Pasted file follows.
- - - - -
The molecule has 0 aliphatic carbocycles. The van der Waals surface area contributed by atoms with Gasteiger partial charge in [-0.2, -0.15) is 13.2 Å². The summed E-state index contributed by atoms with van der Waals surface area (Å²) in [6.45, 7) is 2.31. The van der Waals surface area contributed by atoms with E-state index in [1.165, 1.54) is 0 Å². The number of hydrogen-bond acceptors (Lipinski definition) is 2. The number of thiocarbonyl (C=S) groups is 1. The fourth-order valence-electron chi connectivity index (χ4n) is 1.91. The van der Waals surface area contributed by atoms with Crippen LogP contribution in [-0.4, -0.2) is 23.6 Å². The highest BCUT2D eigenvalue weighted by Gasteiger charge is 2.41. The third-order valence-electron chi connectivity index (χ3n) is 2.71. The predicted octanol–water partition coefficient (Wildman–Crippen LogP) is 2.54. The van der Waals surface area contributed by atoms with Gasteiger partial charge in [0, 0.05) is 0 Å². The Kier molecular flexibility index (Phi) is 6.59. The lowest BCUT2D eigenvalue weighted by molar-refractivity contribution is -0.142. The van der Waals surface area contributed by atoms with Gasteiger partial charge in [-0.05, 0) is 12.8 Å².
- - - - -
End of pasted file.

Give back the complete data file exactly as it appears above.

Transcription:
The molecule has 0 aliphatic carbocycles. The van der Waals surface area contributed by atoms with Gasteiger partial charge in [-0.2, -0.15) is 13.2 Å². The summed E-state index contributed by atoms with van der Waals surface area (Å²) in [6.45, 7) is 2.31. The van der Waals surface area contributed by atoms with E-state index in [1.165, 1.54) is 0 Å². The number of hydrogen-bond acceptors (Lipinski definition) is 2. The number of thiocarbonyl (C=S) groups is 1. The fourth-order valence-electron chi connectivity index (χ4n) is 1.91. The van der Waals surface area contributed by atoms with Crippen LogP contribution in [-0.4, -0.2) is 23.6 Å². The highest BCUT2D eigenvalue weighted by Gasteiger charge is 2.41. The third-order valence-electron chi connectivity index (χ3n) is 2.71. The predicted octanol–water partition coefficient (Wildman–Crippen LogP) is 2.54. The van der Waals surface area contributed by atoms with Gasteiger partial charge in [0, 0.05) is 0 Å². The Kier molecular flexibility index (Phi) is 6.59. The lowest BCUT2D eigenvalue weighted by molar-refractivity contribution is -0.142. The van der Waals surface area contributed by atoms with Gasteiger partial charge in [-0.05, 0) is 12.8 Å².